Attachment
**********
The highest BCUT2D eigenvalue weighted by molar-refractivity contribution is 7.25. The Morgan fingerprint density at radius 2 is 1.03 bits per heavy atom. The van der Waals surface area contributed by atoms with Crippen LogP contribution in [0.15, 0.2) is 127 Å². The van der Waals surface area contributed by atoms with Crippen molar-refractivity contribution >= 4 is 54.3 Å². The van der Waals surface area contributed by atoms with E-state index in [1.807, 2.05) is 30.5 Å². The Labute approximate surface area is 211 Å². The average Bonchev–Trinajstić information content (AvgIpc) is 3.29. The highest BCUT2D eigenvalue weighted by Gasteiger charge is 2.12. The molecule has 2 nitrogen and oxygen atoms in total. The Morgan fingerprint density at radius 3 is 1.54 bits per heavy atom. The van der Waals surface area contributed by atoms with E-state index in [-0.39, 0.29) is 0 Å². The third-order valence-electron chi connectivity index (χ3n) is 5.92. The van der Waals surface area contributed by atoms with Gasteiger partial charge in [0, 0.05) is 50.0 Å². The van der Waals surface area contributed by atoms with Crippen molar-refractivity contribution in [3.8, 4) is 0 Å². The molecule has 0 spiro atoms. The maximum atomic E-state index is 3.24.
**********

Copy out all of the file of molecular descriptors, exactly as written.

The highest BCUT2D eigenvalue weighted by molar-refractivity contribution is 7.25. The Morgan fingerprint density at radius 2 is 1.03 bits per heavy atom. The van der Waals surface area contributed by atoms with Crippen LogP contribution in [0.15, 0.2) is 127 Å². The van der Waals surface area contributed by atoms with Crippen molar-refractivity contribution >= 4 is 54.3 Å². The van der Waals surface area contributed by atoms with E-state index in [1.807, 2.05) is 30.5 Å². The Labute approximate surface area is 211 Å². The average Bonchev–Trinajstić information content (AvgIpc) is 3.29. The highest BCUT2D eigenvalue weighted by Gasteiger charge is 2.12. The molecule has 2 nitrogen and oxygen atoms in total. The Morgan fingerprint density at radius 3 is 1.54 bits per heavy atom. The van der Waals surface area contributed by atoms with E-state index in [-0.39, 0.29) is 0 Å². The third-order valence-electron chi connectivity index (χ3n) is 5.92. The van der Waals surface area contributed by atoms with Gasteiger partial charge in [0, 0.05) is 50.0 Å². The van der Waals surface area contributed by atoms with Crippen molar-refractivity contribution in [3.8, 4) is 0 Å². The molecule has 0 spiro atoms. The maximum atomic E-state index is 3.24.